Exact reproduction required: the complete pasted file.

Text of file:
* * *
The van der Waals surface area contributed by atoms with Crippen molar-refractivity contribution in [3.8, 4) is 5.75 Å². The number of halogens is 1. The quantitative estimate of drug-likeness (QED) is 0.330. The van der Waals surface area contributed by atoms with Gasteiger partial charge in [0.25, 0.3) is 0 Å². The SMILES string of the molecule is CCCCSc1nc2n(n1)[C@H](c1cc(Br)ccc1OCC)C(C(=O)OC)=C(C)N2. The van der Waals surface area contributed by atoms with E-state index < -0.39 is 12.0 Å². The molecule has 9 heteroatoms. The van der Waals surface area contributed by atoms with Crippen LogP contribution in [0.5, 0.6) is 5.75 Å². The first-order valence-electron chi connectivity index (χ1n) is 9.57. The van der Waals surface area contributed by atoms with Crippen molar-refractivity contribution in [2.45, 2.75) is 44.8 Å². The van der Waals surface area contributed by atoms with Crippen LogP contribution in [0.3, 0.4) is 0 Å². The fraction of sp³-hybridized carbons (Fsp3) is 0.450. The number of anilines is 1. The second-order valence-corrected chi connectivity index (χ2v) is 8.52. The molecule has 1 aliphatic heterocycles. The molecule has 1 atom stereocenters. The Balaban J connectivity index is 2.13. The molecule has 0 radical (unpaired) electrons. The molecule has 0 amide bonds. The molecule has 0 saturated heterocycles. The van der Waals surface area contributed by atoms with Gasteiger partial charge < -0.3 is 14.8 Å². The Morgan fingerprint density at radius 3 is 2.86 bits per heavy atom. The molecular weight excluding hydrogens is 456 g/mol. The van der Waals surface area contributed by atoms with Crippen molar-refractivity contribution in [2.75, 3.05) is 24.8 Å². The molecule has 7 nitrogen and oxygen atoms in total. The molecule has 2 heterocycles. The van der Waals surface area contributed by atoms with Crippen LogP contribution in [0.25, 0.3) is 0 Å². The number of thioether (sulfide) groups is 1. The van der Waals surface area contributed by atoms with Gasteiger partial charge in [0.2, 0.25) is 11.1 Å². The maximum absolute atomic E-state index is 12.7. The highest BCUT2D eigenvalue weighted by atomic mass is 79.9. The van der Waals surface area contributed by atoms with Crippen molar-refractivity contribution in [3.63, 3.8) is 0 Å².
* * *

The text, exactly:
The van der Waals surface area contributed by atoms with Crippen molar-refractivity contribution in [3.8, 4) is 5.75 Å². The number of halogens is 1. The quantitative estimate of drug-likeness (QED) is 0.330. The van der Waals surface area contributed by atoms with Gasteiger partial charge in [0.25, 0.3) is 0 Å². The SMILES string of the molecule is CCCCSc1nc2n(n1)[C@H](c1cc(Br)ccc1OCC)C(C(=O)OC)=C(C)N2. The van der Waals surface area contributed by atoms with E-state index < -0.39 is 12.0 Å². The molecule has 9 heteroatoms. The van der Waals surface area contributed by atoms with Crippen LogP contribution in [0.5, 0.6) is 5.75 Å². The first-order valence-electron chi connectivity index (χ1n) is 9.57. The van der Waals surface area contributed by atoms with Crippen molar-refractivity contribution in [2.45, 2.75) is 44.8 Å². The van der Waals surface area contributed by atoms with Crippen LogP contribution in [0.3, 0.4) is 0 Å². The fraction of sp³-hybridized carbons (Fsp3) is 0.450. The number of anilines is 1. The second-order valence-corrected chi connectivity index (χ2v) is 8.52. The molecule has 1 aliphatic heterocycles. The molecule has 1 atom stereocenters. The Balaban J connectivity index is 2.13. The molecule has 0 radical (unpaired) electrons. The molecule has 0 amide bonds. The molecule has 0 saturated heterocycles. The van der Waals surface area contributed by atoms with Gasteiger partial charge < -0.3 is 14.8 Å². The Morgan fingerprint density at radius 3 is 2.86 bits per heavy atom. The molecular weight excluding hydrogens is 456 g/mol. The van der Waals surface area contributed by atoms with Crippen molar-refractivity contribution in [2.75, 3.05) is 24.8 Å². The molecule has 7 nitrogen and oxygen atoms in total. The molecule has 2 heterocycles. The van der Waals surface area contributed by atoms with Crippen LogP contribution in [0.25, 0.3) is 0 Å². The number of thioether (sulfide) groups is 1. The van der Waals surface area contributed by atoms with Gasteiger partial charge in [0.2, 0.25) is 11.1 Å². The maximum absolute atomic E-state index is 12.7. The highest BCUT2D eigenvalue weighted by atomic mass is 79.9. The van der Waals surface area contributed by atoms with Crippen molar-refractivity contribution in [3.63, 3.8) is 0 Å².